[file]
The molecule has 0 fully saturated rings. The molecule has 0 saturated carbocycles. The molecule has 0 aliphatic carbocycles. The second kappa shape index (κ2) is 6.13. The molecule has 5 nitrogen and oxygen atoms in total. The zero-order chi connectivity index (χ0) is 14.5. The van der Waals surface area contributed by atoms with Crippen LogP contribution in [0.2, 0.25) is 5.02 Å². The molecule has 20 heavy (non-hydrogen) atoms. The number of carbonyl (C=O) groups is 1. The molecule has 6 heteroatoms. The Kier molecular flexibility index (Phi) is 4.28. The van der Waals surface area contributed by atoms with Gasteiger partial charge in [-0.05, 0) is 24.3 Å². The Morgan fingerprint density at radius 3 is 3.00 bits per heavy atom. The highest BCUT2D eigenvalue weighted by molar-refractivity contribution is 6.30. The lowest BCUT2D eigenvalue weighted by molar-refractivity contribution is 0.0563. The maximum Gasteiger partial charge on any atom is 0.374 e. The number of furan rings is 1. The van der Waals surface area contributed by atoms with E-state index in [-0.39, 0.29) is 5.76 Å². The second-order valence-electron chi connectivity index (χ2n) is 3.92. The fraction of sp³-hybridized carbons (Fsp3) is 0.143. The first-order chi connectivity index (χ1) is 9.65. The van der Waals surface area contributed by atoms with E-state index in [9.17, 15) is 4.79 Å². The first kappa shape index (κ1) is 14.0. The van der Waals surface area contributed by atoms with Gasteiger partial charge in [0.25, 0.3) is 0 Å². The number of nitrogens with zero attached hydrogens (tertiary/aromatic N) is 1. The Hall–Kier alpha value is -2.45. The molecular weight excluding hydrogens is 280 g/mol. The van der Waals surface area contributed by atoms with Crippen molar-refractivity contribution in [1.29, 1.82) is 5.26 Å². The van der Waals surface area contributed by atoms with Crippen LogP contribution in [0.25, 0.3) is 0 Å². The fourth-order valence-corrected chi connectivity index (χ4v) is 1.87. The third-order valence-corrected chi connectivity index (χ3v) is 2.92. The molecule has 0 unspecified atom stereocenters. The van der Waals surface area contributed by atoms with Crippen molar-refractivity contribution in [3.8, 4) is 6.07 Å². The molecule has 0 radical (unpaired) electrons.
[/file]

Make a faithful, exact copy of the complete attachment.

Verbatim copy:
The molecule has 0 fully saturated rings. The molecule has 0 saturated carbocycles. The molecule has 0 aliphatic carbocycles. The second kappa shape index (κ2) is 6.13. The molecule has 5 nitrogen and oxygen atoms in total. The zero-order chi connectivity index (χ0) is 14.5. The van der Waals surface area contributed by atoms with Crippen LogP contribution in [0.2, 0.25) is 5.02 Å². The molecule has 20 heavy (non-hydrogen) atoms. The number of carbonyl (C=O) groups is 1. The molecule has 6 heteroatoms. The Kier molecular flexibility index (Phi) is 4.28. The van der Waals surface area contributed by atoms with Gasteiger partial charge in [-0.05, 0) is 24.3 Å². The Morgan fingerprint density at radius 3 is 3.00 bits per heavy atom. The highest BCUT2D eigenvalue weighted by molar-refractivity contribution is 6.30. The lowest BCUT2D eigenvalue weighted by molar-refractivity contribution is 0.0563. The maximum Gasteiger partial charge on any atom is 0.374 e. The number of furan rings is 1. The van der Waals surface area contributed by atoms with E-state index in [-0.39, 0.29) is 5.76 Å². The second-order valence-electron chi connectivity index (χ2n) is 3.92. The fraction of sp³-hybridized carbons (Fsp3) is 0.143. The first-order chi connectivity index (χ1) is 9.65. The van der Waals surface area contributed by atoms with E-state index in [9.17, 15) is 4.79 Å². The first kappa shape index (κ1) is 14.0. The van der Waals surface area contributed by atoms with Gasteiger partial charge in [0.25, 0.3) is 0 Å². The number of nitrogens with zero attached hydrogens (tertiary/aromatic N) is 1. The Hall–Kier alpha value is -2.45. The molecular weight excluding hydrogens is 280 g/mol. The van der Waals surface area contributed by atoms with Crippen molar-refractivity contribution in [1.29, 1.82) is 5.26 Å². The van der Waals surface area contributed by atoms with Crippen LogP contribution in [0.25, 0.3) is 0 Å². The fourth-order valence-corrected chi connectivity index (χ4v) is 1.87. The third-order valence-corrected chi connectivity index (χ3v) is 2.92. The molecule has 0 unspecified atom stereocenters. The van der Waals surface area contributed by atoms with Crippen molar-refractivity contribution in [3.8, 4) is 6.07 Å². The molecule has 0 radical (unpaired) electrons.